• Consider using a walking stick or a sturdy umbrella (rather than/ or in additional to a support) to help you compensate for sensation loss. A stick may give you extra information about footpath, road cracks and irregularities.

  • For more information on caring for feet with reduced feeling click on this blog post link.

 

4. Footwear

What makes a shoe safe?

  • Firm heel counter to provide stability.

  • Laces ensure the shoe "holds" onto your foot when walking.

  • Thin firm midsole so you can "feel" the ground underneath.

  • Textured sole to prevent slipping.

  • Broad, flared heel to maximise contact with the ground.

  • Beveled heel to prevent slipping.

  • See Inform Podiatry to assess your footwear.

 

 

What makes a shoe unsafe?

  • Soft or stretched uppers make your foot slide around in the shoe.

  • Lack of laces means your foot can slide out of the shoe.

  • Slippery or worn soles are a balance hazard, particularly in wet weather.

  • Narrow heels make your foot unstable and can cause ankle sprains.

  • High heels should be avoided as they impair stability when walking.

  • See Inform Podiatry to assess your footwear.

 

 

For more information on footwear features click on this blog post link or for more information on footwear brands and stores click on this blog post link.

 

5. Strength, Reaction Time, Balance

Why is it important to exercise?

  • Exercise helps to make your muscles stronger and more flexible.

  • Having stronger muscles and being more flexible improves your mobility and balance.

  • You are more likely to regain your balance and save yourself from falling if you exercise regularly.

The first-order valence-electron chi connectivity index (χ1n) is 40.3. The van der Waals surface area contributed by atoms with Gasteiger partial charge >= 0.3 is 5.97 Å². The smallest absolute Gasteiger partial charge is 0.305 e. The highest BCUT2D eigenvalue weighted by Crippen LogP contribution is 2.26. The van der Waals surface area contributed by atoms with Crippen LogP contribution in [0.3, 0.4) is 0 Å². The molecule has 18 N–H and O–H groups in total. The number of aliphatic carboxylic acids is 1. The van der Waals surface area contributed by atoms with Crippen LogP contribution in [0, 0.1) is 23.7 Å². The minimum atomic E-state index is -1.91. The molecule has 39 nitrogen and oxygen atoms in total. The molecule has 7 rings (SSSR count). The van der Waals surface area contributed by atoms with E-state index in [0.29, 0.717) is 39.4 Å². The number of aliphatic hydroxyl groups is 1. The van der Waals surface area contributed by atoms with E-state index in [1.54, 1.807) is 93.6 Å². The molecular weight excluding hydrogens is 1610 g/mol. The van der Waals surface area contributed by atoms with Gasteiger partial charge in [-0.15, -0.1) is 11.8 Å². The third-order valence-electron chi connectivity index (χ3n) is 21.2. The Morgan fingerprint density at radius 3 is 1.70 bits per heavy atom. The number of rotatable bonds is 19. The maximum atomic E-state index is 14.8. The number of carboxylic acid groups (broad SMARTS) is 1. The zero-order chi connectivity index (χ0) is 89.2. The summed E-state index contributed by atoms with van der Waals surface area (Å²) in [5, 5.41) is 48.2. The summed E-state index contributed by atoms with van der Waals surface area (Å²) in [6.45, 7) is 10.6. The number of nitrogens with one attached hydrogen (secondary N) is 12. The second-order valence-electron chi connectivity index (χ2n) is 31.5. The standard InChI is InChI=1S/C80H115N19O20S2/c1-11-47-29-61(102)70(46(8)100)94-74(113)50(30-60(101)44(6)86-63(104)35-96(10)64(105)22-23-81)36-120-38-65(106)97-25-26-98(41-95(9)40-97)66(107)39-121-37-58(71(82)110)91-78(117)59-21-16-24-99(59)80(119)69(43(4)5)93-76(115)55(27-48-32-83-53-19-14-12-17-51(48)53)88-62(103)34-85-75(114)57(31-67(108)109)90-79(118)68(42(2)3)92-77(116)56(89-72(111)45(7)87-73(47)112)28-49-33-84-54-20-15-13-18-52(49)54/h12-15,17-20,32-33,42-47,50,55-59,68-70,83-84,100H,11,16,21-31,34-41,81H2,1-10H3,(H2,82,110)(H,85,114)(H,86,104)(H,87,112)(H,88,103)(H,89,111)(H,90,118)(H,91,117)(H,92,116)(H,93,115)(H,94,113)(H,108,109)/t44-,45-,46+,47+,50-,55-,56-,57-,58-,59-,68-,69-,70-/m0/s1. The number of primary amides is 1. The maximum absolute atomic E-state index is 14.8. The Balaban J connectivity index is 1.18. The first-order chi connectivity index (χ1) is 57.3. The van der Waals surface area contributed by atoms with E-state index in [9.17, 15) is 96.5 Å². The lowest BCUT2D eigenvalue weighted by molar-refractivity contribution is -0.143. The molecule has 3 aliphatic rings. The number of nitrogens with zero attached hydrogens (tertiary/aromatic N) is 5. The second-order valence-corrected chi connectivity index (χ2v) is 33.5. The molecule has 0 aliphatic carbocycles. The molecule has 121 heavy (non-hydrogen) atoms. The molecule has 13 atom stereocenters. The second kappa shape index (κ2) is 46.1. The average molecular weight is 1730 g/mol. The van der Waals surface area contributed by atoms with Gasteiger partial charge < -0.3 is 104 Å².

• Exercise can lift your spirits and helps you feel good about yourself.

  • See Inform Podiatry to assess your strength, reaction time and balance to help design a custom exercise program for you.

  • For a list of exercises with pictures click on this blog post link.

 

How do I book an appointment?
You can either click the orange Book Appointment button below and use Inform Podiatry's online booking gateway or call 1300 602 674.  If you reach the answering machine, we are busy with patients.  Please leave your name, number and a brief message and we'll call you back as soon as we are free.

 

 

Information Sources:

Neura Quickscreen

 

Which treatment is best for me?

Researchers test different treatment options to see how successful they are. These tests are called a randomised controlled trial (RCT). Researchers also group together similar RCTs to compare the grouped test results. These grouped test results are called systematic reviews (SR). The results from RCTs and SRs are published in peer reviewed medical journals. Inform Podiatry uses these published results and our 25 years of clinical experience to provide you with up to date, evidence based, assessment, diagnosis and treatment options.


Disclaimer: 
This sheet was researched and developed by Inform Podiatry to provide general information.  Inform Podiatry encourages everyone to receive an individual assessment, diagnosis and treatment plan for their foot or ankle pain.